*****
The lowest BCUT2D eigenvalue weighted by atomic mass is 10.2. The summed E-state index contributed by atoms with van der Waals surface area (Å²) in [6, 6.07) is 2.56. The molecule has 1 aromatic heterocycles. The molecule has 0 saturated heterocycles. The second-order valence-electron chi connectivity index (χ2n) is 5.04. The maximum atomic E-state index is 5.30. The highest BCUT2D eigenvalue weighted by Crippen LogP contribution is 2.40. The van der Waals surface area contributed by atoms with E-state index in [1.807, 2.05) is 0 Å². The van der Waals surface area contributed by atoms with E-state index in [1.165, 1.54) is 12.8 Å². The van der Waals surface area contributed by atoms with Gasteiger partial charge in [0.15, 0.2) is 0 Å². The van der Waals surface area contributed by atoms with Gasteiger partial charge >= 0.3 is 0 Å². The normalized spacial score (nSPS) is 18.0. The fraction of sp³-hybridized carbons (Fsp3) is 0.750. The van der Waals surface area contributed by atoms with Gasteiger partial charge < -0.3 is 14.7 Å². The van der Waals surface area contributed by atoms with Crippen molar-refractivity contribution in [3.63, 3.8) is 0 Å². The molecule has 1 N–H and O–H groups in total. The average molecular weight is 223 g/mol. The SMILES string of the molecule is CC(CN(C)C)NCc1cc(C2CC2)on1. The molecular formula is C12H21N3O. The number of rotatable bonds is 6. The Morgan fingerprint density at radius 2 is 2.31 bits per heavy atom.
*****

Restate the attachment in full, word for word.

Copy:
The lowest BCUT2D eigenvalue weighted by atomic mass is 10.2. The summed E-state index contributed by atoms with van der Waals surface area (Å²) in [6, 6.07) is 2.56. The molecule has 1 aromatic heterocycles. The molecule has 0 saturated heterocycles. The second-order valence-electron chi connectivity index (χ2n) is 5.04. The maximum atomic E-state index is 5.30. The highest BCUT2D eigenvalue weighted by Crippen LogP contribution is 2.40. The van der Waals surface area contributed by atoms with E-state index in [1.807, 2.05) is 0 Å². The van der Waals surface area contributed by atoms with E-state index in [1.165, 1.54) is 12.8 Å². The van der Waals surface area contributed by atoms with Gasteiger partial charge in [0.15, 0.2) is 0 Å². The van der Waals surface area contributed by atoms with Gasteiger partial charge >= 0.3 is 0 Å². The normalized spacial score (nSPS) is 18.0. The fraction of sp³-hybridized carbons (Fsp3) is 0.750. The van der Waals surface area contributed by atoms with Gasteiger partial charge < -0.3 is 14.7 Å². The van der Waals surface area contributed by atoms with Crippen molar-refractivity contribution in [3.63, 3.8) is 0 Å². The molecule has 1 N–H and O–H groups in total. The average molecular weight is 223 g/mol. The SMILES string of the molecule is CC(CN(C)C)NCc1cc(C2CC2)on1. The molecular formula is C12H21N3O. The number of rotatable bonds is 6. The Morgan fingerprint density at radius 2 is 2.31 bits per heavy atom.